Brief Guardian article entitled “Laptops but no beards for new hermits” on the revival of eremitism in Italy and “on why Catholics are signing up to be hermits.”
In a brief somewwhat supercilious audio file entitled “The internet is OK but don’t muck around on YouTube” the writer expands on the topic.
A new book by Italian sociologist Isacco Turina describes a growing trend in Italy: women embracing eremitism to become hermits. A Telegraph article (and there are others) sums up the book:
Professor Isacco Turina, a sociologist at the University of Bologna, tracked down 37 hermits for his work: “The New Hermits, The Flight from the World in Modern Italy.”
He said there are now as many as 1000 hermits in Italy, with several hundred more dotted across Europe and the US.
Turino’s research showed that the women were usually in their fifties, that most had dropped out of convents because they were dissatisfied with some aspect of Catholic practice, and lived in their own apartments. The women hermits were often writers or artists who had quit the rate race sometime between their thirties and fifties.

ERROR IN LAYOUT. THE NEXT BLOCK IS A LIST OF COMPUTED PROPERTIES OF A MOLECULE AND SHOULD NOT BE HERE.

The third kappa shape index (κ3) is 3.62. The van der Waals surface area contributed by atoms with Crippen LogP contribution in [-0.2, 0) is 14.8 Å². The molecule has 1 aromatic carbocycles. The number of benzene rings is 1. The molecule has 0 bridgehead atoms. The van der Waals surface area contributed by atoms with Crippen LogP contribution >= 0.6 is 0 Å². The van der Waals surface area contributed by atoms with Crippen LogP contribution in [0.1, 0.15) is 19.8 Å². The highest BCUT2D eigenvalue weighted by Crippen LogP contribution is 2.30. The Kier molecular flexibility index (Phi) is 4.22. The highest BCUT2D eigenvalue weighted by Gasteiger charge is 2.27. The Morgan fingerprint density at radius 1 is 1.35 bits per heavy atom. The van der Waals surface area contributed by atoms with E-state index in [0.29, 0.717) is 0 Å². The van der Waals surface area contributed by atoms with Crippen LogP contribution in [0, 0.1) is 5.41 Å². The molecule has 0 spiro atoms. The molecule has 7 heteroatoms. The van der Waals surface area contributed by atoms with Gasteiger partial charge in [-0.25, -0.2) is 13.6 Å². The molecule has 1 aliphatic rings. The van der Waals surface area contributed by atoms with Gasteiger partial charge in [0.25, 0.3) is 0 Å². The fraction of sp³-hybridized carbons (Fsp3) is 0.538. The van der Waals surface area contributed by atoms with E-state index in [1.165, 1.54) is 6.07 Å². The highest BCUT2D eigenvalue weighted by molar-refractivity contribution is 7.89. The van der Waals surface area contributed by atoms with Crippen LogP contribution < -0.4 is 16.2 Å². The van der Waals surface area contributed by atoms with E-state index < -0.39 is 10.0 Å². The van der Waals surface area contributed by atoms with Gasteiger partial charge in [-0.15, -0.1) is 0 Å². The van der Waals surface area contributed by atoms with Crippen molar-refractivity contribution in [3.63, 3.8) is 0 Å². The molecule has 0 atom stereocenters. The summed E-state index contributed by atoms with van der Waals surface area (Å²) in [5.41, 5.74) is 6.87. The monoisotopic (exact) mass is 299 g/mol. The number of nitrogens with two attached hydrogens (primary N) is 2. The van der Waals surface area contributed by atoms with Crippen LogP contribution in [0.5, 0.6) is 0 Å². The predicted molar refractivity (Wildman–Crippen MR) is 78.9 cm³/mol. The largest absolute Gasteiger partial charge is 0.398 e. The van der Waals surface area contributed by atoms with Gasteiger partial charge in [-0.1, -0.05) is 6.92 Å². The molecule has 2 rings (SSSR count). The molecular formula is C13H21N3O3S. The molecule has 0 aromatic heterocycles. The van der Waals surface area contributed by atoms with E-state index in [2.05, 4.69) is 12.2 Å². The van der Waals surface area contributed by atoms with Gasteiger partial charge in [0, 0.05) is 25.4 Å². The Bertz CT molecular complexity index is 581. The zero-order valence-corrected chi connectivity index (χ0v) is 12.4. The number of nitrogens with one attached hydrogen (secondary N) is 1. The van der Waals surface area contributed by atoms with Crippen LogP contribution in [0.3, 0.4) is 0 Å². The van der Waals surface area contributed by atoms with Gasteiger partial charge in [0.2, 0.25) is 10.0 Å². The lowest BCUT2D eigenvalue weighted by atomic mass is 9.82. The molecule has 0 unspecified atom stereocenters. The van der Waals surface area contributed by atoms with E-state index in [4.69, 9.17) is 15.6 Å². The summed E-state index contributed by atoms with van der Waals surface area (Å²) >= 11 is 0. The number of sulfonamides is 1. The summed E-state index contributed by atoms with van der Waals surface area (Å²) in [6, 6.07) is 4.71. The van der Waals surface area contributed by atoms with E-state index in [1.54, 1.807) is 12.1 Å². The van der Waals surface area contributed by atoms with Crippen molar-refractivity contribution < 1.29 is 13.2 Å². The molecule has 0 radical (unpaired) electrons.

Intriguing little report in the “Helsingin Sanomat” by Illka Malmberg entitled “Life and Death of an Urban Hermit.” Relates the story of a man who lived as a recluse in Helsinki and died unnoticed in his home, and of the long passage of time in which no one discovered the fact. While a common theme in local newspapers, presented with a macabre air, this piece is thoughtful and well-written, though as journalism without a solution to the premised problem. About the whole issue, the writer concludes reflectively:
Finland has its its share of rural hermits, often doubling as the village idiot or the local eccentric, and they have been left alone to live in peace.
Then when one day they are found dead by the postman or the meter-reader, the people living round about do not go beating their breasts and worrying about guilt and “what should we have done” – the deceased had lived the life he or she always wanted.
But hermits living in a big city are another matter altogether. We have yet to come to terms with the phenomenon, and this is the reason it makes news and causes people to ask if it “could have been prevented”, or if it is a reflection of our readiness to let the welfare nanny-state take on all social responsibilities for us, including “love thy neighbour”.